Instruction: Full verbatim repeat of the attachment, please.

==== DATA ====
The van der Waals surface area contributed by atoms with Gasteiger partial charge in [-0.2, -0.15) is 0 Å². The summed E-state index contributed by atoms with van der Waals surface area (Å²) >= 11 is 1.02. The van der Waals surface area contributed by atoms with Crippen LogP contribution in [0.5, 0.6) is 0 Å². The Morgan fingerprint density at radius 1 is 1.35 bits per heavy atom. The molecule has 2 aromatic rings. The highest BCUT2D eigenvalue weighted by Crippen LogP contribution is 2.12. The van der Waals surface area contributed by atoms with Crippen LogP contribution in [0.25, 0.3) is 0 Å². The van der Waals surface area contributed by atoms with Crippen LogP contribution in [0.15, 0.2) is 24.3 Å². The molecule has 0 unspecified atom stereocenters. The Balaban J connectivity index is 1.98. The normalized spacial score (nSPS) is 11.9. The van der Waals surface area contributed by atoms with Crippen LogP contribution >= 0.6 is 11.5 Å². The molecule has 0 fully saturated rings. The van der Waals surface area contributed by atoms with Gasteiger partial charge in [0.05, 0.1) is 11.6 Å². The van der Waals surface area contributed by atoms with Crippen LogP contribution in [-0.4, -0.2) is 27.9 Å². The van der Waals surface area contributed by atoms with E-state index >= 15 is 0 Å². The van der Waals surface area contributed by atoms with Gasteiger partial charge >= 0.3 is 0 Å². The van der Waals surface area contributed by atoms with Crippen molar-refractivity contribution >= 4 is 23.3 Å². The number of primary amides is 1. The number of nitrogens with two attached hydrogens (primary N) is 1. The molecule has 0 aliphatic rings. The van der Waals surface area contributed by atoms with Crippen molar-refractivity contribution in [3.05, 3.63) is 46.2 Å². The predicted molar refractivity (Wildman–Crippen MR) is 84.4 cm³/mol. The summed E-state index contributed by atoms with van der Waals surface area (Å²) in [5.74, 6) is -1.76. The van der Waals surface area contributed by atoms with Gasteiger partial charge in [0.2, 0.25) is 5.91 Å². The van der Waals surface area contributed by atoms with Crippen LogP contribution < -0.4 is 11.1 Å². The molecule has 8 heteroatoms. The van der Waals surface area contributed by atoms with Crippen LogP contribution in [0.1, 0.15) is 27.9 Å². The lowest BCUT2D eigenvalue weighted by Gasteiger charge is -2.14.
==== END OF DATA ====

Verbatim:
The van der Waals surface area contributed by atoms with Gasteiger partial charge in [-0.2, -0.15) is 0 Å². The summed E-state index contributed by atoms with van der Waals surface area (Å²) >= 11 is 1.02. The van der Waals surface area contributed by atoms with Crippen LogP contribution in [0.5, 0.6) is 0 Å². The Morgan fingerprint density at radius 1 is 1.35 bits per heavy atom. The molecule has 2 aromatic rings. The highest BCUT2D eigenvalue weighted by Crippen LogP contribution is 2.12. The van der Waals surface area contributed by atoms with Crippen LogP contribution in [0.25, 0.3) is 0 Å². The van der Waals surface area contributed by atoms with Crippen LogP contribution in [0.15, 0.2) is 24.3 Å². The molecule has 0 unspecified atom stereocenters. The Balaban J connectivity index is 1.98. The normalized spacial score (nSPS) is 11.9. The van der Waals surface area contributed by atoms with Crippen LogP contribution >= 0.6 is 11.5 Å². The molecule has 0 fully saturated rings. The van der Waals surface area contributed by atoms with Gasteiger partial charge in [0.05, 0.1) is 11.6 Å². The van der Waals surface area contributed by atoms with Crippen LogP contribution in [-0.4, -0.2) is 27.9 Å². The van der Waals surface area contributed by atoms with E-state index >= 15 is 0 Å². The van der Waals surface area contributed by atoms with Gasteiger partial charge >= 0.3 is 0 Å². The van der Waals surface area contributed by atoms with Crippen molar-refractivity contribution >= 4 is 23.3 Å². The number of primary amides is 1. The number of nitrogens with two attached hydrogens (primary N) is 1. The molecule has 0 aliphatic rings. The van der Waals surface area contributed by atoms with Crippen molar-refractivity contribution in [3.05, 3.63) is 46.2 Å². The predicted molar refractivity (Wildman–Crippen MR) is 84.4 cm³/mol. The summed E-state index contributed by atoms with van der Waals surface area (Å²) in [5.74, 6) is -1.76. The van der Waals surface area contributed by atoms with Gasteiger partial charge in [0.2, 0.25) is 5.91 Å². The van der Waals surface area contributed by atoms with Crippen LogP contribution < -0.4 is 11.1 Å². The molecule has 8 heteroatoms. The van der Waals surface area contributed by atoms with Crippen LogP contribution in [0.1, 0.15) is 27.9 Å². The lowest BCUT2D eigenvalue weighted by Gasteiger charge is -2.14.